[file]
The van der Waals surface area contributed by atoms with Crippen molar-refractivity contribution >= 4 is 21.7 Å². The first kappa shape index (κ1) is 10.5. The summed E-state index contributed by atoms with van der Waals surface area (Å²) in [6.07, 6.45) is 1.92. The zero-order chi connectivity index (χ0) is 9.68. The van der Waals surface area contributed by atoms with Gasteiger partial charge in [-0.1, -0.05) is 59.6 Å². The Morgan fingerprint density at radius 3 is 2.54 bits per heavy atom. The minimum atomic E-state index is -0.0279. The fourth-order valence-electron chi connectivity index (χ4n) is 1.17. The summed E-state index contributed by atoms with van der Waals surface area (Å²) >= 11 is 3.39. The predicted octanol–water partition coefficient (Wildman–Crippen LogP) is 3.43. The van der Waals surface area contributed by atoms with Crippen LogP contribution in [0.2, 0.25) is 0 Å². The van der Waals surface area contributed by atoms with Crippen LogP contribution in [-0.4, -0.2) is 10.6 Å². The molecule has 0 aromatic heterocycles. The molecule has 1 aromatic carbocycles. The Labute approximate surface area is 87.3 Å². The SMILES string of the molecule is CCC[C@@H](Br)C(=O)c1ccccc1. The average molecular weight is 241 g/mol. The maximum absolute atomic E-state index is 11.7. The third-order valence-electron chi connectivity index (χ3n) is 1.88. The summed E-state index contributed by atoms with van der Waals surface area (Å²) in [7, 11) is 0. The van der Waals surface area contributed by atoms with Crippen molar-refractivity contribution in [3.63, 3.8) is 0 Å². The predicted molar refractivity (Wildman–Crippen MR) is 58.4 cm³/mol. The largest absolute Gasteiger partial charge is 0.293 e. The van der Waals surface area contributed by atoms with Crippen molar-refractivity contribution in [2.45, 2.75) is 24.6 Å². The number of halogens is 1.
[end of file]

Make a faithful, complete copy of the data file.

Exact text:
The van der Waals surface area contributed by atoms with Crippen molar-refractivity contribution >= 4 is 21.7 Å². The first kappa shape index (κ1) is 10.5. The summed E-state index contributed by atoms with van der Waals surface area (Å²) in [6.07, 6.45) is 1.92. The zero-order chi connectivity index (χ0) is 9.68. The van der Waals surface area contributed by atoms with Gasteiger partial charge in [-0.1, -0.05) is 59.6 Å². The Morgan fingerprint density at radius 3 is 2.54 bits per heavy atom. The minimum atomic E-state index is -0.0279. The fourth-order valence-electron chi connectivity index (χ4n) is 1.17. The summed E-state index contributed by atoms with van der Waals surface area (Å²) >= 11 is 3.39. The predicted octanol–water partition coefficient (Wildman–Crippen LogP) is 3.43. The van der Waals surface area contributed by atoms with Crippen LogP contribution in [0.2, 0.25) is 0 Å². The van der Waals surface area contributed by atoms with Crippen LogP contribution in [-0.4, -0.2) is 10.6 Å². The molecule has 0 aromatic heterocycles. The molecule has 1 aromatic carbocycles. The Labute approximate surface area is 87.3 Å². The SMILES string of the molecule is CCC[C@@H](Br)C(=O)c1ccccc1. The average molecular weight is 241 g/mol. The maximum absolute atomic E-state index is 11.7. The third-order valence-electron chi connectivity index (χ3n) is 1.88. The summed E-state index contributed by atoms with van der Waals surface area (Å²) in [7, 11) is 0. The van der Waals surface area contributed by atoms with Crippen molar-refractivity contribution in [3.63, 3.8) is 0 Å². The predicted molar refractivity (Wildman–Crippen MR) is 58.4 cm³/mol. The largest absolute Gasteiger partial charge is 0.293 e. The van der Waals surface area contributed by atoms with Crippen molar-refractivity contribution in [2.45, 2.75) is 24.6 Å². The number of halogens is 1.